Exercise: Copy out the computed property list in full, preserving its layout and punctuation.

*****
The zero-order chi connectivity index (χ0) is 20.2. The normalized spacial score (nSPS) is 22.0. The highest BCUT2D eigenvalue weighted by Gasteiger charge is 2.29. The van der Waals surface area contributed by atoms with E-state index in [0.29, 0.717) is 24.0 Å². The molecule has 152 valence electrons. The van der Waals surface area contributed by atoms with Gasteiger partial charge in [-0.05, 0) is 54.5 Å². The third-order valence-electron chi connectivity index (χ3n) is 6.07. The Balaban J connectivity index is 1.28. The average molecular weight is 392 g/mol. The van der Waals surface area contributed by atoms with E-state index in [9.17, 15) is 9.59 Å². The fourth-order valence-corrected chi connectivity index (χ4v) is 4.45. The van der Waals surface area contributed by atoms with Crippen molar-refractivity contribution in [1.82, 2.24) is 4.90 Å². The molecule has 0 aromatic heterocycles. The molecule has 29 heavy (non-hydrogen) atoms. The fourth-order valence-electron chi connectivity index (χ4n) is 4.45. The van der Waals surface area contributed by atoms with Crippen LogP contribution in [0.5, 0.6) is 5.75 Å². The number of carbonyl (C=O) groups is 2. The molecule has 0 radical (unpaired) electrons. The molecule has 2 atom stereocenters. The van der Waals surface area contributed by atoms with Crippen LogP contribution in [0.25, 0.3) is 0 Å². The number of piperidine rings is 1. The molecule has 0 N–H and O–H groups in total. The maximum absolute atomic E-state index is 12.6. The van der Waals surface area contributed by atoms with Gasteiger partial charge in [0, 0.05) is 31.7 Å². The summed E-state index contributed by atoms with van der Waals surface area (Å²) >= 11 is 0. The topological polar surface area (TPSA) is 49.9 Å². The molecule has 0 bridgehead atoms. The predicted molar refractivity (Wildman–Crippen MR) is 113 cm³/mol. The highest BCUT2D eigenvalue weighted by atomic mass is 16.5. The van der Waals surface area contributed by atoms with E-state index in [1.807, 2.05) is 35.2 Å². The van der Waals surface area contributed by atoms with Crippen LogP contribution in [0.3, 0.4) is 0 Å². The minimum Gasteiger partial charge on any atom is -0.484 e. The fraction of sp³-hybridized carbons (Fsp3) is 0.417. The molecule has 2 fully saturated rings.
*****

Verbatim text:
The zero-order chi connectivity index (χ0) is 20.2. The normalized spacial score (nSPS) is 22.0. The highest BCUT2D eigenvalue weighted by Gasteiger charge is 2.29. The van der Waals surface area contributed by atoms with E-state index in [0.29, 0.717) is 24.0 Å². The molecule has 152 valence electrons. The van der Waals surface area contributed by atoms with Gasteiger partial charge in [-0.05, 0) is 54.5 Å². The third-order valence-electron chi connectivity index (χ3n) is 6.07. The Balaban J connectivity index is 1.28. The average molecular weight is 392 g/mol. The van der Waals surface area contributed by atoms with E-state index in [9.17, 15) is 9.59 Å². The fourth-order valence-corrected chi connectivity index (χ4v) is 4.45. The van der Waals surface area contributed by atoms with Crippen molar-refractivity contribution in [1.82, 2.24) is 4.90 Å². The molecule has 0 aromatic heterocycles. The molecule has 29 heavy (non-hydrogen) atoms. The fourth-order valence-electron chi connectivity index (χ4n) is 4.45. The van der Waals surface area contributed by atoms with Crippen LogP contribution in [0.5, 0.6) is 5.75 Å². The number of carbonyl (C=O) groups is 2. The molecule has 0 radical (unpaired) electrons. The molecule has 2 atom stereocenters. The van der Waals surface area contributed by atoms with Crippen LogP contribution in [0.25, 0.3) is 0 Å². The number of piperidine rings is 1. The molecule has 0 N–H and O–H groups in total. The maximum absolute atomic E-state index is 12.6. The van der Waals surface area contributed by atoms with Gasteiger partial charge in [0, 0.05) is 31.7 Å². The summed E-state index contributed by atoms with van der Waals surface area (Å²) >= 11 is 0. The topological polar surface area (TPSA) is 49.9 Å². The molecule has 0 bridgehead atoms. The predicted molar refractivity (Wildman–Crippen MR) is 113 cm³/mol. The highest BCUT2D eigenvalue weighted by atomic mass is 16.5. The van der Waals surface area contributed by atoms with E-state index in [1.807, 2.05) is 35.2 Å². The van der Waals surface area contributed by atoms with Crippen LogP contribution in [0.3, 0.4) is 0 Å². The minimum Gasteiger partial charge on any atom is -0.484 e. The fraction of sp³-hybridized carbons (Fsp3) is 0.417. The molecule has 2 fully saturated rings.